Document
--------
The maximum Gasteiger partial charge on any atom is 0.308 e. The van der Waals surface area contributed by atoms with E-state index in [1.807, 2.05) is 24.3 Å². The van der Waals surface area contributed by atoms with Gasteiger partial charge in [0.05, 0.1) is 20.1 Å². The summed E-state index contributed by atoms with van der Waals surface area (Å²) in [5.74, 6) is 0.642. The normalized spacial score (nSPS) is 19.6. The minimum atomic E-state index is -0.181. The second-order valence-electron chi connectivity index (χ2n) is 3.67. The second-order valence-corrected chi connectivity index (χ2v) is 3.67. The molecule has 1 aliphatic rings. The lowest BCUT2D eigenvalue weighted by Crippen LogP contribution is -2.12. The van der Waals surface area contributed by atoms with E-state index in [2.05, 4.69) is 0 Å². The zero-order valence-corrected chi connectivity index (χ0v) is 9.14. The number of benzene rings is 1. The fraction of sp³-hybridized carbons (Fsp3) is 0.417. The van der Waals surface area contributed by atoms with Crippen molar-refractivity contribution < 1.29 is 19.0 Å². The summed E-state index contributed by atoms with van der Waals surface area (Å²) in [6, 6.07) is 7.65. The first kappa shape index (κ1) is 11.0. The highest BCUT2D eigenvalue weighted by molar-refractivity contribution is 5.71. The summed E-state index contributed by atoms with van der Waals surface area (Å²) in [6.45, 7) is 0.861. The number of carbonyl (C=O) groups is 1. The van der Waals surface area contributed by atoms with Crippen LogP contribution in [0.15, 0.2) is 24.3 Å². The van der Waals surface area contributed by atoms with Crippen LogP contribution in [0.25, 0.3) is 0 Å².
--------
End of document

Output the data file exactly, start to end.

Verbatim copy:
The maximum Gasteiger partial charge on any atom is 0.308 e. The van der Waals surface area contributed by atoms with E-state index in [1.807, 2.05) is 24.3 Å². The van der Waals surface area contributed by atoms with Gasteiger partial charge in [0.05, 0.1) is 20.1 Å². The summed E-state index contributed by atoms with van der Waals surface area (Å²) in [5.74, 6) is 0.642. The normalized spacial score (nSPS) is 19.6. The minimum atomic E-state index is -0.181. The second-order valence-electron chi connectivity index (χ2n) is 3.67. The second-order valence-corrected chi connectivity index (χ2v) is 3.67. The molecule has 1 aliphatic rings. The lowest BCUT2D eigenvalue weighted by Crippen LogP contribution is -2.12. The van der Waals surface area contributed by atoms with E-state index in [2.05, 4.69) is 0 Å². The zero-order valence-corrected chi connectivity index (χ0v) is 9.14. The number of benzene rings is 1. The fraction of sp³-hybridized carbons (Fsp3) is 0.417. The van der Waals surface area contributed by atoms with Crippen molar-refractivity contribution < 1.29 is 19.0 Å². The summed E-state index contributed by atoms with van der Waals surface area (Å²) in [6, 6.07) is 7.65. The first kappa shape index (κ1) is 11.0. The highest BCUT2D eigenvalue weighted by molar-refractivity contribution is 5.71. The summed E-state index contributed by atoms with van der Waals surface area (Å²) in [6.45, 7) is 0.861. The number of carbonyl (C=O) groups is 1. The van der Waals surface area contributed by atoms with Crippen LogP contribution in [0.15, 0.2) is 24.3 Å². The van der Waals surface area contributed by atoms with Crippen LogP contribution in [0.25, 0.3) is 0 Å².